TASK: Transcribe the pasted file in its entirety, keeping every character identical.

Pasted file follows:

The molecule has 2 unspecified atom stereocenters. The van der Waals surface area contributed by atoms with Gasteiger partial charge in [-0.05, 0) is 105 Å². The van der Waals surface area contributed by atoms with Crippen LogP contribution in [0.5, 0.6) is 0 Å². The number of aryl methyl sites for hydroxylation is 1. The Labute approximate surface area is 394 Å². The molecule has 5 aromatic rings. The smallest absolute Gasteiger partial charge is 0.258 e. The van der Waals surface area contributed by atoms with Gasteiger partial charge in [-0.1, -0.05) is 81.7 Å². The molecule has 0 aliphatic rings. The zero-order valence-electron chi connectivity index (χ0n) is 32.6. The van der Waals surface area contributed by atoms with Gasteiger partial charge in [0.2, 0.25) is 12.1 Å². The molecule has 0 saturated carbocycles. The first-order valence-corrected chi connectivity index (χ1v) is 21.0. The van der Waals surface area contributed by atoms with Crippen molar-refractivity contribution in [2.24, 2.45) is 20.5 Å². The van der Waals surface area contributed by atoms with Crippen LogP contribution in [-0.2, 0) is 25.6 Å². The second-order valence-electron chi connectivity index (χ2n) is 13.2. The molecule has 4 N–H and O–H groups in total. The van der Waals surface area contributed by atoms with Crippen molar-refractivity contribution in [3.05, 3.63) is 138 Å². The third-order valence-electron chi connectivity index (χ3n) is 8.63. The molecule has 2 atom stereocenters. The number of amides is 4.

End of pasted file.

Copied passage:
The molecule has 2 unspecified atom stereocenters. The van der Waals surface area contributed by atoms with Gasteiger partial charge in [-0.05, 0) is 105 Å². The van der Waals surface area contributed by atoms with Crippen LogP contribution in [0.5, 0.6) is 0 Å². The number of aryl methyl sites for hydroxylation is 1. The Labute approximate surface area is 394 Å². The molecule has 5 aromatic rings. The smallest absolute Gasteiger partial charge is 0.258 e. The van der Waals surface area contributed by atoms with Gasteiger partial charge in [-0.1, -0.05) is 81.7 Å². The molecule has 0 aliphatic rings. The zero-order valence-electron chi connectivity index (χ0n) is 32.6. The van der Waals surface area contributed by atoms with Gasteiger partial charge in [0.2, 0.25) is 12.1 Å². The molecule has 0 saturated carbocycles. The first-order valence-corrected chi connectivity index (χ1v) is 21.0. The van der Waals surface area contributed by atoms with Crippen molar-refractivity contribution in [2.24, 2.45) is 20.5 Å². The van der Waals surface area contributed by atoms with Crippen LogP contribution in [-0.2, 0) is 25.6 Å². The second-order valence-electron chi connectivity index (χ2n) is 13.2. The molecule has 4 N–H and O–H groups in total. The van der Waals surface area contributed by atoms with Crippen molar-refractivity contribution in [3.05, 3.63) is 138 Å². The third-order valence-electron chi connectivity index (χ3n) is 8.63. The molecule has 2 atom stereocenters. The number of amides is 4.